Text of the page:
• Landlords who had received no incomes from empty property gained an income from apartments which were now used, enabling amongst other things renovations and repairs to be made to deteriorating buildings

  • Local economies benefitted, meaning shops, factories and cafes could employ more people, adding again to local economic well-being

  • Men, women and children were able to live, learn and work in safety and security, contributing to their wider communities and beginning to build the decent lives it is their right to expect and desire

One is entitled to ask why the government would end such an overwhelmingly positive initiative, particularly when the alternatives are far, far worse, including for Greece and its natives.

There is no comfortable answer.

The simplest and likely most accurate is that the Greek government wants to make life so hard for people who need safe places to live, learn and work that they will leave Greece and go somewhere else, and tell other people not to come. That this is illegal, monstrous and very unlikely to work is of little interest to a government driven by ‘racial purity’, and it is precisely what the last Nea Dimokratia government(s, including those in which it was in coalition) did in Greece in 2004-12.

A second, which certainly has some grains of truth to it is that the Greek government absolutely does wish Greek people to be more suspicious of and less welcoming to people in need of assistance. It has, after all, spent the last seven and a half years – four of them in opposition, promoting a message that refugees and other travelling people pose a threat to Greek lifestyles (the ‘cultural’ threat), livelihoods (the ‘economic’ threat) and lives (the ‘security/terror’ threat). That none of these is remotely accurate or reasonable means very little when the vast majority of the national broadcast, online and print media is so solidly behind, and willing to repeat without question the words of, Nea Dimokratia itself. That it is likely to lead in the medium- to long-term to widespread chaos and potential catastrophe means nothing when the government’s members expect to be able to watch the crisis from the comfort of their own country estates.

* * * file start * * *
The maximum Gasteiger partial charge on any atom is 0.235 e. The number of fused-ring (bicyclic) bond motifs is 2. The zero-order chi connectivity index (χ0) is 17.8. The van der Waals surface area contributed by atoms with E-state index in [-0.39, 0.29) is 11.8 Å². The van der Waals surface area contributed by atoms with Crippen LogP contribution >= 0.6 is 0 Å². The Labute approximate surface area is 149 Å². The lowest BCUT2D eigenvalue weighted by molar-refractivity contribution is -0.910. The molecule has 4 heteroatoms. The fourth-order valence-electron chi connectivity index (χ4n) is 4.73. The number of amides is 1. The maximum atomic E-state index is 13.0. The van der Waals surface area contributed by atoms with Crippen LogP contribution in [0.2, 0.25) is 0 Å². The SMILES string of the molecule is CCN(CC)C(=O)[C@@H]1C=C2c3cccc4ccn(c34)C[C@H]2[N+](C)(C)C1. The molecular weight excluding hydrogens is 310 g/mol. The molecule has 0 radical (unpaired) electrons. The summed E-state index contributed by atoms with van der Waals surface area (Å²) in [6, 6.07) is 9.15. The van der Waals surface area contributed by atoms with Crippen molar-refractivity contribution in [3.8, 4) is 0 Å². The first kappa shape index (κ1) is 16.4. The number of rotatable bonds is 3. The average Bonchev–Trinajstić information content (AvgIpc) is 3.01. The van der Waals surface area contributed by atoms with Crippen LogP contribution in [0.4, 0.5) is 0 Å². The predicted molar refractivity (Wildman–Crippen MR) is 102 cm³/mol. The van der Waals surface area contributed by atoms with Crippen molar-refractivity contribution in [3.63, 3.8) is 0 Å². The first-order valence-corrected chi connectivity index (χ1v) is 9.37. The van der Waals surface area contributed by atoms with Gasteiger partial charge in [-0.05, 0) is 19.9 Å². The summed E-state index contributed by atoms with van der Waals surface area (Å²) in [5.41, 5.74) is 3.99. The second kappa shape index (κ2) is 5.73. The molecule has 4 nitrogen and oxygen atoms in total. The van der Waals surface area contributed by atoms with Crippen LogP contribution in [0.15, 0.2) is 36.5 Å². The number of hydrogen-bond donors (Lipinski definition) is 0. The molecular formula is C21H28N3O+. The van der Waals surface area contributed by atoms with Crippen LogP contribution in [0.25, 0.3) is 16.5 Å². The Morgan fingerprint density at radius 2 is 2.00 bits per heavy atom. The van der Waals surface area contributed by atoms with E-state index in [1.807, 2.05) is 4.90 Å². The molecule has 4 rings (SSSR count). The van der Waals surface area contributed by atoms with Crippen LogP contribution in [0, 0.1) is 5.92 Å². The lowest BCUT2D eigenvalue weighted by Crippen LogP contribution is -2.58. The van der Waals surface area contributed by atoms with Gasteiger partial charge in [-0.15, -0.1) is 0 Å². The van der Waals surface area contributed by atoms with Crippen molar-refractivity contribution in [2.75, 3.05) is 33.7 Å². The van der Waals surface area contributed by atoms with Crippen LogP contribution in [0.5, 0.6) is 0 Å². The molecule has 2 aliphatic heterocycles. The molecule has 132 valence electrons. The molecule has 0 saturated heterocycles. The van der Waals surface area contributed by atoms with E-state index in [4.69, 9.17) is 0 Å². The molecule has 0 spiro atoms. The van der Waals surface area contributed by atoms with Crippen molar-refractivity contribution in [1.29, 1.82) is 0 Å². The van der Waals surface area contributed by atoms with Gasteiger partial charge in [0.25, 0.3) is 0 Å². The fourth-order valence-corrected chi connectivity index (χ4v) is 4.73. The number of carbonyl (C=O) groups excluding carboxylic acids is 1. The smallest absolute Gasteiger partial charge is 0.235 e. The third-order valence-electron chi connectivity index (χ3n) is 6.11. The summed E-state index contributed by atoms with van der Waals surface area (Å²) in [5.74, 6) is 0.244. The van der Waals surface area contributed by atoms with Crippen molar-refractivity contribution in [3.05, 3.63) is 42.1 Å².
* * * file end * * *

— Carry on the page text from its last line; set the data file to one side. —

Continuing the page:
Kathimerini notes that Notis Mitarachis, the government’s Migration Minister, claimed that closing ESTIA II would ‘reduce costs and decongest Athens’.

But with 750,000 empty apartments, making 10,000 people homeless is likely to have zero effect on rental or purchase prices in Greece, while Athens has more than four million residents, making the same policy equally likely to ‘decongest’ the city to absolutely no discernible extent.

We are left with little choice but to conclude that the sole real ‘driver’ of the ‘policy’ is the clearance of people with darker skins than Mitarachis and his colleagues, not just from Athens, but from Greece. Whether this is done by freezing them to death, starving them out, or making them flee an increasingly angry – and wildly misled, by ND itself – Greek population, there is really only one term for this.

The end goal of destroying ESTIA II, a scheme which benefitted everyone in Greece without exception, is ethnic cleansing.